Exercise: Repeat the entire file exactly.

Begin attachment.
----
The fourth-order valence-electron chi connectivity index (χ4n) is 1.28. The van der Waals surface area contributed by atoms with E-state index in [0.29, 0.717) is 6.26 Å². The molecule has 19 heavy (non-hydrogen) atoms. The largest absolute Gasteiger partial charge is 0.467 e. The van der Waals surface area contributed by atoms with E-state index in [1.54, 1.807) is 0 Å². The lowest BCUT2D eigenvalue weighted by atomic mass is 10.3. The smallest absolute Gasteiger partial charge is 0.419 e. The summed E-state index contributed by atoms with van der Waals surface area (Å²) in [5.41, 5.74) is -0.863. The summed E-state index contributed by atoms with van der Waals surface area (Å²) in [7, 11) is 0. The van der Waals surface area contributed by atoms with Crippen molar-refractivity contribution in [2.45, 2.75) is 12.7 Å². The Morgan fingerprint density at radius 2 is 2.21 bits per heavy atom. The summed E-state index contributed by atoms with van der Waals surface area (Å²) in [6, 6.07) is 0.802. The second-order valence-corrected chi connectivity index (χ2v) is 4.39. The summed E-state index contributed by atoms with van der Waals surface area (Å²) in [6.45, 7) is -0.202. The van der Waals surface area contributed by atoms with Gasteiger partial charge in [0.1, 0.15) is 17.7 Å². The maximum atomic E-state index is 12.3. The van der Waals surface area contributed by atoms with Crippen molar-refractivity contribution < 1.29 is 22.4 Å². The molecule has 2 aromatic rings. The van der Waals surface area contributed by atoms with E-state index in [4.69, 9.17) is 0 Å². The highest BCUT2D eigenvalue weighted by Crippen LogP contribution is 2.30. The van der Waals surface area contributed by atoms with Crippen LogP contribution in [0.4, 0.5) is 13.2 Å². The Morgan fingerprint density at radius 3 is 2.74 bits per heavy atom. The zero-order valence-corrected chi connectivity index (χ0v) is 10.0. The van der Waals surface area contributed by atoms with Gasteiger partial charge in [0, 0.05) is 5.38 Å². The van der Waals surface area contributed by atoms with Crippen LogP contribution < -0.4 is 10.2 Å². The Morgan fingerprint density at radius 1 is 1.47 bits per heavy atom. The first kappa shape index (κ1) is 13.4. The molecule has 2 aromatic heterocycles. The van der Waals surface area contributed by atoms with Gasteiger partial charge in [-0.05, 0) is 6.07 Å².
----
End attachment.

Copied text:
The fourth-order valence-electron chi connectivity index (χ4n) is 1.28. The van der Waals surface area contributed by atoms with E-state index in [0.29, 0.717) is 6.26 Å². The molecule has 19 heavy (non-hydrogen) atoms. The largest absolute Gasteiger partial charge is 0.467 e. The van der Waals surface area contributed by atoms with E-state index in [1.54, 1.807) is 0 Å². The lowest BCUT2D eigenvalue weighted by atomic mass is 10.3. The smallest absolute Gasteiger partial charge is 0.419 e. The summed E-state index contributed by atoms with van der Waals surface area (Å²) in [5.41, 5.74) is -0.863. The summed E-state index contributed by atoms with van der Waals surface area (Å²) in [7, 11) is 0. The van der Waals surface area contributed by atoms with Crippen molar-refractivity contribution in [2.45, 2.75) is 12.7 Å². The Morgan fingerprint density at radius 2 is 2.21 bits per heavy atom. The summed E-state index contributed by atoms with van der Waals surface area (Å²) in [6, 6.07) is 0.802. The second-order valence-corrected chi connectivity index (χ2v) is 4.39. The summed E-state index contributed by atoms with van der Waals surface area (Å²) in [6.45, 7) is -0.202. The van der Waals surface area contributed by atoms with Gasteiger partial charge in [0.1, 0.15) is 17.7 Å². The maximum atomic E-state index is 12.3. The van der Waals surface area contributed by atoms with Crippen molar-refractivity contribution < 1.29 is 22.4 Å². The molecule has 2 aromatic rings. The van der Waals surface area contributed by atoms with E-state index in [4.69, 9.17) is 0 Å². The highest BCUT2D eigenvalue weighted by Crippen LogP contribution is 2.30. The van der Waals surface area contributed by atoms with Crippen LogP contribution in [0.4, 0.5) is 13.2 Å². The Morgan fingerprint density at radius 3 is 2.74 bits per heavy atom. The zero-order valence-corrected chi connectivity index (χ0v) is 10.0. The van der Waals surface area contributed by atoms with Gasteiger partial charge in [0, 0.05) is 5.38 Å². The van der Waals surface area contributed by atoms with Crippen LogP contribution < -0.4 is 10.2 Å². The Morgan fingerprint density at radius 1 is 1.47 bits per heavy atom. The first kappa shape index (κ1) is 13.4. The molecule has 2 aromatic heterocycles. The van der Waals surface area contributed by atoms with Gasteiger partial charge in [-0.05, 0) is 6.07 Å².